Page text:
Market fetishism hides the reality that what those workers who invest in the stock market receive are in fact a small percentage of the proceeds from their own class exploitation in the relations of production, proceeds which are fueled by an appropriation of an ever greater amount of the value of their own labor achieved through stagnant or falling wages, layoffs, or by increasing the productivity of their labor, all of which lead to increasing class inequality at the level of production. It veils the fact that while the stock market functions for what Marx terms the "financial aristocracy"—a "parasite in the guise of company promoters, speculators and merely nominal directors" engaged in "a whole system of swindling and cheating with respect to the promotion of companies, issue of shares and share dealings" (Capital: Vol. 3, 438)—as a means to amass massive profit from the labor of others, for workers it amounts to (at best) individual access to a share of what they have already collectively "given" to the capitalist class in the form of alienated surplus labor. At worst, it is just another means whereby a section of the capitalist class defrauds workers of the value of their collective labor. What, for instance, does the nominal ownership of shares in pension funds and mutual funds by small investors actually represent? As the recent corporate fraud scandals have unequivocally demonstrated—the so-called "democratization" of investing signals not the "end" of class difference between an owning and working class but simply a new avenue for the financial aristocracy to manipulate and accumulate value to which they would ordinarily not have access. The idea that the market will lead to an equitable "redistribution" of wealth is nothing but an ideological fantasy. It is manufactured to seduce workers into conforming to the dictates of capital by misrecognizing an agency that functions to reproduce class inequality, capital and wage labor, as a means to overcome it. But class inequality can be overcome—contrary to both market populism as well as social democracy—neither by the "free market" nor by "regulations" (which simply lessen the effects of exploitation). It must be abolished by transforming it at its root: in the class relations of production.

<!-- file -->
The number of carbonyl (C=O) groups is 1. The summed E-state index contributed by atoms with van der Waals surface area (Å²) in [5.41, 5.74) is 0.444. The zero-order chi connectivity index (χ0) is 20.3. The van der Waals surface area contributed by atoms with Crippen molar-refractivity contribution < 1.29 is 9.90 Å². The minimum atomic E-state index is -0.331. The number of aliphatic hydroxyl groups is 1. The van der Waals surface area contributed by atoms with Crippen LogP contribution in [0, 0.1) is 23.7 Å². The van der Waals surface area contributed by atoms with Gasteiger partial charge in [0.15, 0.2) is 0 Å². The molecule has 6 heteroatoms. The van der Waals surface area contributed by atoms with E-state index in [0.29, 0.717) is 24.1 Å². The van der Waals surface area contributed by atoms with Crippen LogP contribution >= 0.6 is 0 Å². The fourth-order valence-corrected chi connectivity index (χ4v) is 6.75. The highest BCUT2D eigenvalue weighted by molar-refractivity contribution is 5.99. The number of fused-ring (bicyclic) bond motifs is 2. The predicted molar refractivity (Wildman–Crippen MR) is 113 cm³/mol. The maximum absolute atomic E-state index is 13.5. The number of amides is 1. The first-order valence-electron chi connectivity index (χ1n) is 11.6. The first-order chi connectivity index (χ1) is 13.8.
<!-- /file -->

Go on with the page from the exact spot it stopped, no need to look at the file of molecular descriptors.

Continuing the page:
To oppose the market populism promulgated by CNBC and other corporate means for reproducing the everyday false consciousness of capitalism, it is necessary to get beneath the surface appearances of the world-as-experienced, the world of market fetishism, and to grasp the essential relations which explain the appearance. These relations, however, contrary to the dominant regime of empiricism, are not self-evident or "spontaneously" available to "commonsense" but, like all essential questions, require scientific investigation and analysis. It is only as a result of such a materialist scientific investigation that Marx himself was able to penetrate beyond the surfaces of commodity fetishism and to show by means of his labor theory of value that the source of all value is labor, that all value is produced solely by human labor power (in its application to nature), and that all the forms of appearance of economic value are in fact products of labor: they are forms of congealed surplus labor appropriated from the direct producers by the ruling class in order to perpetuate their rule.
And yet, to get below the surface appearances by way
of materialist critique is not, as Marx also argues, by itself enough.
belated scientific discovery that the products of labor, in so far as
they are values, are merely the material expressions of the human labor
expended to produce them, marks an epoch in the history of mankind's
development, but by no means banishes the semblance of objectivity
possessed by the social characteristics of labor. . . .The religious
reflections of the real world can, in any case, vanish only when the
practical relations of everyday life between man and man, and man and
nature, generally present themselves to him in a transparent and
rational form. The veil is
not removed from the countenance of the social life-process, i.e., the
process of material production, until it becomes production by freely
associated men, and stands under their conscious and planned control (Capital
Vol. 1, 74, 79, 80).
Materialist scientific theory, in short, needs to be understood not "contemplatively"—as a matter of "interpretation" only as in bourgeois speculative philosophy—but as a guide to social transformation. The critique of commodity fetishism is a necessary means to the development of class consciousness regarding the root source of inequality—so that a system based on production solely to increase the profits of the ruling class can be overthrown and a new society of economic equality and democracy based on conscious and planned production to meet the collective needs of the producers can be founded.
RED CRITIQUE 7 (November/December 2002)